Family Members May Face a Struggle to Protect Their Inheritance from Care Home Fees after Ministers Announced Last Week to Agree on Immediate Elderly Care Funding Reforms

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Andrew Dilnot may have failed to persuade ministers to make an immediate decision on funding reforms for care for the elderly but there are measures families can take in order to protect their estates and inheritance, says Gavin Perrett of Liddle Perrett.

Liddle Perrett IFA

Navigate the care home fees minefield

At Liddle Perrett we are able to help clients plan for their future and protect what they own.

Navigating the care home fees minefield can be a difficult business, especially at such an emotionally challenging time for many close relatives. With the average annual care home fee in the region of £26,000, and considerably more if nursing care is required, it is currently estimated that around 20,000 pensioners per year are being forced into selling their homes to foot the bill.

Current legislation states anyone with assets of more than £23,250 is required to pay all care costs themselves, with one in ten adults facing a lifetime bill in excess of £100,000. Couple this with the static house prices in the UK, alongside less public funding available for social care as part of current austerity measures, the average proceeds from selling a home now only pay for just five years of care, compared with seven years in 2007. For those in nursing homes, assets are drained yet more quickly – estimated to be around three years, eight months.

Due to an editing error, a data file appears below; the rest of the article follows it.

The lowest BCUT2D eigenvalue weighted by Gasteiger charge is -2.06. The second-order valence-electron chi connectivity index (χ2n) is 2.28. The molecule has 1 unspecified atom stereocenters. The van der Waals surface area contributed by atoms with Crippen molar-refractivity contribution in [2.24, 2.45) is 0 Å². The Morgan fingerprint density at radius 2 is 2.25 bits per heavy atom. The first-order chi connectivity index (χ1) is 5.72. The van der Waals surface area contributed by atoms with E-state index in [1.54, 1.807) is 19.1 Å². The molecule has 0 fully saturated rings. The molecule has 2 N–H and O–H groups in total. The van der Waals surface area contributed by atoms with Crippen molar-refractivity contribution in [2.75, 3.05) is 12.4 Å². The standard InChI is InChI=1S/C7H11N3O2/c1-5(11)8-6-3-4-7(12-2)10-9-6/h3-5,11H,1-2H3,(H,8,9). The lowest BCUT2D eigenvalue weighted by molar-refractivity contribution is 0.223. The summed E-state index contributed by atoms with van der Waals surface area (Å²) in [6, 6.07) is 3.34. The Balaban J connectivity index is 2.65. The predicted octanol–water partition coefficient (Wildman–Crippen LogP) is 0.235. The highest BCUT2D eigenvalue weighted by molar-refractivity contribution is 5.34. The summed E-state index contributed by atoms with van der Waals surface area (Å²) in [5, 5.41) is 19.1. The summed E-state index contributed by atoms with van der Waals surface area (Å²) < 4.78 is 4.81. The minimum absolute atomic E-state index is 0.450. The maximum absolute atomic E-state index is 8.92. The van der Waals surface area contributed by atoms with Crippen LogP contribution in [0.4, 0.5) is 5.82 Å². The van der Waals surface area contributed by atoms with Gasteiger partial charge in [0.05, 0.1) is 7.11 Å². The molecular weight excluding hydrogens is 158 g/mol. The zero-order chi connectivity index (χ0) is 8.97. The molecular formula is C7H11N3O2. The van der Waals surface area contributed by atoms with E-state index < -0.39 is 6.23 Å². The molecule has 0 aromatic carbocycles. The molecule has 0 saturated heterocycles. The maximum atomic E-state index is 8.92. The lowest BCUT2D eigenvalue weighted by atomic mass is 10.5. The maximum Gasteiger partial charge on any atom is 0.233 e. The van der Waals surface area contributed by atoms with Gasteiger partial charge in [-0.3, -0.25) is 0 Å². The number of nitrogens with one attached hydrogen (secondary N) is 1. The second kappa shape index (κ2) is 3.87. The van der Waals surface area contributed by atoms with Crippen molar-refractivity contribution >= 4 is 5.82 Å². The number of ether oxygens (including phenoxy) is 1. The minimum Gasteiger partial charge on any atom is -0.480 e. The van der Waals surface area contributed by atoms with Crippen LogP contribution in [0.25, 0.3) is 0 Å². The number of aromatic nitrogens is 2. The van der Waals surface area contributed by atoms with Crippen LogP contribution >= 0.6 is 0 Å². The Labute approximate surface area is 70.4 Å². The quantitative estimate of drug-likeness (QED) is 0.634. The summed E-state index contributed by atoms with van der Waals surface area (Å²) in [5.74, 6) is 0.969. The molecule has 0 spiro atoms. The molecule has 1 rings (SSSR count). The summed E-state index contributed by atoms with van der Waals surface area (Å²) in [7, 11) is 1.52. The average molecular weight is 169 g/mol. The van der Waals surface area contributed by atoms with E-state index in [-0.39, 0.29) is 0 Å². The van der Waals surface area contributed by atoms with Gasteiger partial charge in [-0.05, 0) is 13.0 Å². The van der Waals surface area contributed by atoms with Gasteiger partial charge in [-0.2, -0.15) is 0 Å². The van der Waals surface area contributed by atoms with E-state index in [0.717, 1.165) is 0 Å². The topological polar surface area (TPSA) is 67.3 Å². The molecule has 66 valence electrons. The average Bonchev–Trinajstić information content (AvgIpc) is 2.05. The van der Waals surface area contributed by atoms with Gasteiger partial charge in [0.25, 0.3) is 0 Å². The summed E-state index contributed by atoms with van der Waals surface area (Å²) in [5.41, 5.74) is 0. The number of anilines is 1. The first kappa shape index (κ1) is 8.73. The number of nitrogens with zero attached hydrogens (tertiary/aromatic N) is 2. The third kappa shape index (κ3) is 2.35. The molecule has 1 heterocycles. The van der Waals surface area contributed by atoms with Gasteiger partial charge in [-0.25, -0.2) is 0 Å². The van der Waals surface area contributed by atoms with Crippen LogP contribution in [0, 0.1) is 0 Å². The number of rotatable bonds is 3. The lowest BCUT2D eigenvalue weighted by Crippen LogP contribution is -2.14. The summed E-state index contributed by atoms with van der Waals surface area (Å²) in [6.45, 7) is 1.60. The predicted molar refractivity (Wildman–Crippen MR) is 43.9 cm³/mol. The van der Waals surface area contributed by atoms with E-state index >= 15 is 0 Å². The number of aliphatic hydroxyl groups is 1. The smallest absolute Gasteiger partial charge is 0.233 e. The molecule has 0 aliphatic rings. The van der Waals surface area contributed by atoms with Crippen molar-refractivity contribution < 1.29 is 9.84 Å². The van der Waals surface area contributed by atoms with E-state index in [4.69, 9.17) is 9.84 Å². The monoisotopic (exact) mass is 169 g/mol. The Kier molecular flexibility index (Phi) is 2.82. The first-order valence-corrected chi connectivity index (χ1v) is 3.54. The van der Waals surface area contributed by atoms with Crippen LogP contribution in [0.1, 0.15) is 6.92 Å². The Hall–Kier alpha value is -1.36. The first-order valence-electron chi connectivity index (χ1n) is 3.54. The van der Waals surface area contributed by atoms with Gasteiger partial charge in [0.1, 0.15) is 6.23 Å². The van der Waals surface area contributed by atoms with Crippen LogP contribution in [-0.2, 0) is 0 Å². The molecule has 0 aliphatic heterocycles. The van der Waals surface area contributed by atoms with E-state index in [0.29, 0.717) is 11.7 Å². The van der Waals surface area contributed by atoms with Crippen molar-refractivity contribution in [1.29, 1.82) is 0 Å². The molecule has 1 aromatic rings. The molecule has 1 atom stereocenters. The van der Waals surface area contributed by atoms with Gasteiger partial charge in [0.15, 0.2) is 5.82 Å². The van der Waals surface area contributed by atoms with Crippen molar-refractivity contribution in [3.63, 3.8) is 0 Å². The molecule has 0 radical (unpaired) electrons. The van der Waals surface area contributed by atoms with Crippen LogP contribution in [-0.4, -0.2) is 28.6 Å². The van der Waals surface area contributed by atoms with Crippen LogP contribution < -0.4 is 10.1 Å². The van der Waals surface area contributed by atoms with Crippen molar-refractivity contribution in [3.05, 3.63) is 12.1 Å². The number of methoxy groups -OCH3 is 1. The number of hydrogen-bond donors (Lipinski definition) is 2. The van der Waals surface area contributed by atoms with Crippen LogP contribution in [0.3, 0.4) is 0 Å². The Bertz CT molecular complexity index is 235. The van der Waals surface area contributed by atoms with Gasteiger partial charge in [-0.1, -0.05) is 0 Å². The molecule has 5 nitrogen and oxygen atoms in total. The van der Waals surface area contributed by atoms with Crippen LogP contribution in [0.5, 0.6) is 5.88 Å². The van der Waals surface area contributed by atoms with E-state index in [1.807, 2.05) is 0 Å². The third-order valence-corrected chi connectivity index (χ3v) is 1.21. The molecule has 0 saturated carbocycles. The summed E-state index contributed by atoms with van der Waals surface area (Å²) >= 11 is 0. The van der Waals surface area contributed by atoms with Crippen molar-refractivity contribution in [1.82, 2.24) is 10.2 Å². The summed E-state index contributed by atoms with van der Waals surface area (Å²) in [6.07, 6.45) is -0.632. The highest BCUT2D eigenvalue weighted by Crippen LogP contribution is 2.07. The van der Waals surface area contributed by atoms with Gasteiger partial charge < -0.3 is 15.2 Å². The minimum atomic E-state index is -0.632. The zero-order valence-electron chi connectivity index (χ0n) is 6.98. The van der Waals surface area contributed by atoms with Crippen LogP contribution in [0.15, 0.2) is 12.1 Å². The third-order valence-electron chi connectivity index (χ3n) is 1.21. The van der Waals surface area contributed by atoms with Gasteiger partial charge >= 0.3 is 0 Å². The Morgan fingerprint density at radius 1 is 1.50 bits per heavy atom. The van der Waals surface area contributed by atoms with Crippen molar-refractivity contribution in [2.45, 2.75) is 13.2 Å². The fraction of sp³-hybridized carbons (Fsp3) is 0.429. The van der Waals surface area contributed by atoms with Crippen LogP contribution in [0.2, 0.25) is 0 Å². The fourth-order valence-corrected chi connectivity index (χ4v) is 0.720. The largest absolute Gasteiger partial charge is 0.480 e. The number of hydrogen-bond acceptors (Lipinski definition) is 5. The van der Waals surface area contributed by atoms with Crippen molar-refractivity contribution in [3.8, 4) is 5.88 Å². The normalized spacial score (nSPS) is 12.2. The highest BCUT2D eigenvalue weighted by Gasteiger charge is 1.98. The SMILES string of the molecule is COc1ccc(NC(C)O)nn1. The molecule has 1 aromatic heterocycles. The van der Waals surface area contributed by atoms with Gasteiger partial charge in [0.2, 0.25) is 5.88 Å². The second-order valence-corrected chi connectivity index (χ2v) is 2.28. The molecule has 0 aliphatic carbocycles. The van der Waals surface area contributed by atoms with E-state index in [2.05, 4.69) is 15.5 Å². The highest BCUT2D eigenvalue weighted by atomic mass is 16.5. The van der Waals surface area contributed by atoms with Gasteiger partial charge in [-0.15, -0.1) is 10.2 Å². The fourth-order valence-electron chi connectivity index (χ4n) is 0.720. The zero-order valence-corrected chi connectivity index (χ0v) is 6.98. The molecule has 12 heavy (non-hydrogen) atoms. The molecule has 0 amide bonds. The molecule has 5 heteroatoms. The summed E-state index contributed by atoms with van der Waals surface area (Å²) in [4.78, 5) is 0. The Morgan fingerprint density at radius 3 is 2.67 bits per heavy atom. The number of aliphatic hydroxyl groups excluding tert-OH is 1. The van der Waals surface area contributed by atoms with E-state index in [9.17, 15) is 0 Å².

Despite various recommendations being made to try to improve the situation, Andrew Dilnot failed to persuade ministers to make an immediate decision, while they supported his proposals ‘in principle’ any changes to current legislation would not be considered until the next spending review, which may not take place until late 2014, and further to this nothing is expected to be implemented before 2017.

Gavin Perrett of Liddle Perret Legal, says one of the main reasons people contact them is in connection with care home fees, and if there are ways to mitigate them, such as trusts and deeds of severance.

Gavin says, ‘there are options for homeowners. For example, when a couple purchase a property the deeds are set up as joint ownership, with both parties owning one hundred percent of the property. A deed of severance splits this so that both parties own fifty percent each. Therefore, in the unfortunate event of one person going into care no claim can be made on the property as you cannot sell fifty percent of a house’.

‘As an experienced company dealing with full estate planning, wills, trusts, lasting power of attorney documents and deeds of severance, at Liddle Perrett we are able to help clients plan for their future and protect what they own while being able to make provision for unexpected events such as care home or nursing home requirements,’ adds Gavin.

For further information contact Gavin Perrett at Liddle Perrett Legal. Telephone 0845 894 8441 email legal(at)liddleperrett(dot)com or visit

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Caroline Foster
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